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In an unassuming warehouse in Chigwell, Essex, the 1996 Light Car Company Rocket stands as a testament to the ingenuity and audacity of two remarkable men—Formula 1 designer Gordon Murray and sports car racer Chris Craft. With its inception in 1991, this marvel of British automotive engineering initially promised a run of about 50 examples. But what sets chassis 048 apart is its unique resurrection story: partially built in 1996, it later became one of only 10 Rockets completed with updated revisions between 2006 and 2009.
The Birth of a Game-Changer
The Light Car Company was established with an ambitious objective—to create a road-legal car that was as light as air but as fierce as fire. Employing a Yamaha FZR1000 EXUP inline-four engine and benefiting from electronic fuel injection, coil-on-plug electronic ignition, and a fiberglass airbox, the Rocket is no ordinary vehicle. With its formula-racing-inspired design featuring a triangulated steel spaceframe and open cockpit, it broke conventional molds. But its journey was far from smooth.
An Interrupted Legacy
The Rocket was hand-crafted in Oxfordshire until the late '90s when tightening regulations forced a pause in production. Several incomplete chassis were shelved, including chassis 048. It wasn't until the 2000s that Craft’s premises in Chigwell breathed new life into these dormant wonders. With advancements like a digital dash, composite driver's seat, and modifications to the brake and suspension systems, the Rocket adapted to the modern era while retaining its groundbreaking spirit.
Beneath the Blue Fiberglass
The dark blue fiberglass body of chassis 048 is nothing short of a design marvel. It features a removable nose cone and engine cover, as well as a rear cockpit cover fortified with internal stiffening—a modification exclusive to the Chigwell-built Rockets. Sitting on staggered-width 15” OZ alloy wheels, the Rocket is as agile as it is beautiful. It also boasts four-wheel disc brakes with front Alcon calipers and adjustable Bilstein coilover shock absorbers, further elevating its performance capabilities.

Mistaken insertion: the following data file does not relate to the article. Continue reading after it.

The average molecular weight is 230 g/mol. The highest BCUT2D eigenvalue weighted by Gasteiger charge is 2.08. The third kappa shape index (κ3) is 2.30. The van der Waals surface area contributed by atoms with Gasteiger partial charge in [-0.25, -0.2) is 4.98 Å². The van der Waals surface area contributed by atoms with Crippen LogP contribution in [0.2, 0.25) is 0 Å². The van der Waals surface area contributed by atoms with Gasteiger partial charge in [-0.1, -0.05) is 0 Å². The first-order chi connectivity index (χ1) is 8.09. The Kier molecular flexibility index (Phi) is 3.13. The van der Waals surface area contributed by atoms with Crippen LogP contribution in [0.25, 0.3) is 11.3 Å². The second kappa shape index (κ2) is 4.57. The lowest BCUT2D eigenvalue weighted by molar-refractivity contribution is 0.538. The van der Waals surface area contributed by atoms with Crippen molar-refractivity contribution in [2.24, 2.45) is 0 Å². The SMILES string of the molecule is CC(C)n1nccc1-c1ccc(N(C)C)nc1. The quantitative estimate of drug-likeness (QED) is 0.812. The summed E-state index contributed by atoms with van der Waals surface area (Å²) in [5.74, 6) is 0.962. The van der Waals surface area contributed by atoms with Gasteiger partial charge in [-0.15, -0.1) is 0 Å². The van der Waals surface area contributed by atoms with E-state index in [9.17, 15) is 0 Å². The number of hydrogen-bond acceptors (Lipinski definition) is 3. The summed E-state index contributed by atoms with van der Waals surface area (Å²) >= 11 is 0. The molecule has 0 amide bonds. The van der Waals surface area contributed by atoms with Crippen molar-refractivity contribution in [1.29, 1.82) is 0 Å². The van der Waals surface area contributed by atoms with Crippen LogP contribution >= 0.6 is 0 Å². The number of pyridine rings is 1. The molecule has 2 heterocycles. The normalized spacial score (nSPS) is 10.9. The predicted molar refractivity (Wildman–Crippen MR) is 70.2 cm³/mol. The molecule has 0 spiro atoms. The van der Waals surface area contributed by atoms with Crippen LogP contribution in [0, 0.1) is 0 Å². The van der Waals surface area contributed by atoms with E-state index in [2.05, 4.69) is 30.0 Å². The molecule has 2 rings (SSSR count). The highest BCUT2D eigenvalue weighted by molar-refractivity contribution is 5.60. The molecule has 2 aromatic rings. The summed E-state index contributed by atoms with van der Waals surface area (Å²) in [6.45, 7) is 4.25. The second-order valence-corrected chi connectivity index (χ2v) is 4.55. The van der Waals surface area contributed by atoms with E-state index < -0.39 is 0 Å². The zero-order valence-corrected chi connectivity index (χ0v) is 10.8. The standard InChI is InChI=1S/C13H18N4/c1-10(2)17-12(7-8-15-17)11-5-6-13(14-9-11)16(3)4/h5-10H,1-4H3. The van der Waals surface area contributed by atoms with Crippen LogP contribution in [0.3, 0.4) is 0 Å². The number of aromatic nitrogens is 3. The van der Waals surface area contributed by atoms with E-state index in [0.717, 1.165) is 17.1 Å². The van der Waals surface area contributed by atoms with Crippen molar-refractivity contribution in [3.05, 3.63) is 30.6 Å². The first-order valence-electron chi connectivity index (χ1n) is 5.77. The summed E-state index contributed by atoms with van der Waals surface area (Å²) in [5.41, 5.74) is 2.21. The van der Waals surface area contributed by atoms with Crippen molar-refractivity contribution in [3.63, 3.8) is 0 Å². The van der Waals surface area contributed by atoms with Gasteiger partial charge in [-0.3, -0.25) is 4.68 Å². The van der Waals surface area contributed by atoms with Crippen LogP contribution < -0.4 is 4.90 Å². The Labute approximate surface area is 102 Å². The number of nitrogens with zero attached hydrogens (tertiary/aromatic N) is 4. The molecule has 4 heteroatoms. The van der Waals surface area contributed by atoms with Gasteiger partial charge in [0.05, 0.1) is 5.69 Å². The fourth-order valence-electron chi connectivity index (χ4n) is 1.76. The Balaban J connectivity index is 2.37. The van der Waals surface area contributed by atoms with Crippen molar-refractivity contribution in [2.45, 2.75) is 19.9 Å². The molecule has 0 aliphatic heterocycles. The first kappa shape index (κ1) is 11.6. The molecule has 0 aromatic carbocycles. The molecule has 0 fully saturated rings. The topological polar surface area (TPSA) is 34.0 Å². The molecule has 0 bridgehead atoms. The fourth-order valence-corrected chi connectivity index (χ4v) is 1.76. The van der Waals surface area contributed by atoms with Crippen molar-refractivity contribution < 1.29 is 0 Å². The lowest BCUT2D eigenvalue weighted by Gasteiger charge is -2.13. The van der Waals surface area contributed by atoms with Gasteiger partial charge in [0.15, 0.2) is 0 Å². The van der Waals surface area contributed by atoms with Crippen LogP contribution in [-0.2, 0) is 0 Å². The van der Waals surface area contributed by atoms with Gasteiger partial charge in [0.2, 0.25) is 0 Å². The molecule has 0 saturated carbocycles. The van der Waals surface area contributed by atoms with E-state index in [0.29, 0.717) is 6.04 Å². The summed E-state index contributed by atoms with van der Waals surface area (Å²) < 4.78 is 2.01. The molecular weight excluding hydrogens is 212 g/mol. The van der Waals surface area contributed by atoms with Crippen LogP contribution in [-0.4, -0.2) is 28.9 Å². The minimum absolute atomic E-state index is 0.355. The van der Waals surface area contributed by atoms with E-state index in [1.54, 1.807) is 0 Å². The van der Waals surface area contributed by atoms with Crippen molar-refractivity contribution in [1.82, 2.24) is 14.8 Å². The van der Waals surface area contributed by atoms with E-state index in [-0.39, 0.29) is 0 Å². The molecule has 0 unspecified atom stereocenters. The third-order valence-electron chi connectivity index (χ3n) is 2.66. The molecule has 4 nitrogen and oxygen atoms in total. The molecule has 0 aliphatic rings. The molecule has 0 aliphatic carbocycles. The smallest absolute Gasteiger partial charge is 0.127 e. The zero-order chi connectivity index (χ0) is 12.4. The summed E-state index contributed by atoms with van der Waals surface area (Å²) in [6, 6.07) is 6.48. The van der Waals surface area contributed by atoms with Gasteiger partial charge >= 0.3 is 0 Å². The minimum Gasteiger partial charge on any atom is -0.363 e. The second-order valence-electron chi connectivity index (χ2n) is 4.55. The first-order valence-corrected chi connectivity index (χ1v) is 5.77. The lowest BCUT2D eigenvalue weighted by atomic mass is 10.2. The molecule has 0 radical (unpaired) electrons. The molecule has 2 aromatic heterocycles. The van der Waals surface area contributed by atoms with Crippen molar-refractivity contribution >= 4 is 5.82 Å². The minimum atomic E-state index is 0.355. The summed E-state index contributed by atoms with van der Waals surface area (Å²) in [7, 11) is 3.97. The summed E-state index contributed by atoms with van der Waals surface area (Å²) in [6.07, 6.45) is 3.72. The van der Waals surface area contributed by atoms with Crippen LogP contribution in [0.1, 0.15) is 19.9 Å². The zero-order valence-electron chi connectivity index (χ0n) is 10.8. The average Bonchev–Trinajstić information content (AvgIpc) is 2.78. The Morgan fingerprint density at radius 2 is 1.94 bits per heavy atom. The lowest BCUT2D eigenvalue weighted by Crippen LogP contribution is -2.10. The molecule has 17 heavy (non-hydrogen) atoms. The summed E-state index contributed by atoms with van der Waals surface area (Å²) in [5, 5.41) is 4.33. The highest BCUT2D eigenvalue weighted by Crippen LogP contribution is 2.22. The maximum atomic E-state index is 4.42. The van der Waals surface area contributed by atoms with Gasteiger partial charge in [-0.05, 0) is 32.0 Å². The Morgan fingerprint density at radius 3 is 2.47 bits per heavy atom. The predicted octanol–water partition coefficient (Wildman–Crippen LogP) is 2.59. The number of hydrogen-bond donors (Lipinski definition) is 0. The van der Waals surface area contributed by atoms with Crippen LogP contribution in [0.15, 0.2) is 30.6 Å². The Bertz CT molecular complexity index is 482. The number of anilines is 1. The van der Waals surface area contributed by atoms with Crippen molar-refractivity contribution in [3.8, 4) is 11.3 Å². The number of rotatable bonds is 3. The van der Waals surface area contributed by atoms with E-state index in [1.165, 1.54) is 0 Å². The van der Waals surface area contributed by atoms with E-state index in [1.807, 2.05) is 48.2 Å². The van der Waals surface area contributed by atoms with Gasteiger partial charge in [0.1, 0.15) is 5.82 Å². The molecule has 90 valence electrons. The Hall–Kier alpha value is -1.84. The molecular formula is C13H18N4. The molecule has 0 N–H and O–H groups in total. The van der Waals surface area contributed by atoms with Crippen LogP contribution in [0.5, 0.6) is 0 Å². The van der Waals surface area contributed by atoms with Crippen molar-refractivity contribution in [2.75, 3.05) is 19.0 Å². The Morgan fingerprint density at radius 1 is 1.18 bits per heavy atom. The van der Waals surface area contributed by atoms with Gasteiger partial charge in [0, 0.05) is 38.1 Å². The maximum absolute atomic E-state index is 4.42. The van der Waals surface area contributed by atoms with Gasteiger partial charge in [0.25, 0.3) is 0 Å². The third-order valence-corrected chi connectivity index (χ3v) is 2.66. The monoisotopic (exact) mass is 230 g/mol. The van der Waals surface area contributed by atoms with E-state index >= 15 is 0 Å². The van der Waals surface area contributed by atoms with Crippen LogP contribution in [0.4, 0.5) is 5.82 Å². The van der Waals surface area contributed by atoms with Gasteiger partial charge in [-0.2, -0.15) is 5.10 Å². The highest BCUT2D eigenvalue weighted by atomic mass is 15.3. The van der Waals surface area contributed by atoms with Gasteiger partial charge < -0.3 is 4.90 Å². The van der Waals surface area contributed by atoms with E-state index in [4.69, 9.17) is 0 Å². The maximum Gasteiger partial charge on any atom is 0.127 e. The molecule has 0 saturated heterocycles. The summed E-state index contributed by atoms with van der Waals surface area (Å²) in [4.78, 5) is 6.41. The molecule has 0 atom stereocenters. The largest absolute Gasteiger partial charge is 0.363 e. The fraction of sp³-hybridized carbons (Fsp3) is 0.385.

The Cockpit Experience
Step inside, and you're greeted with a cockpit that exudes minimalism and functionality. The seating is tandem two-place, upholstered in jet black, and comes equipped with four-point harnesses for both the driver and the passenger. The digital dash, framed in carbon fiber, gives it a space-age touch. Remarkably, it has clocked only 2,100 miles to date.
What makes chassis 048 particularly special is its connection to Clive Neville, the author of The Light Car Company Rocket: The Singular Vision of Two Men. The vehicle was not only owned by Neville but also prominently featured in his book, adding an extra layer of historical significance.
Today, this revived 1996 Rocket is ready for a new home, complete with an owner's edition copy of Neville’s book and a clean Montana title. It's not just a car; it's a piece of automotive history—an enduring testament to the unparalleled vision of Gordon Murray and Chris Craft.
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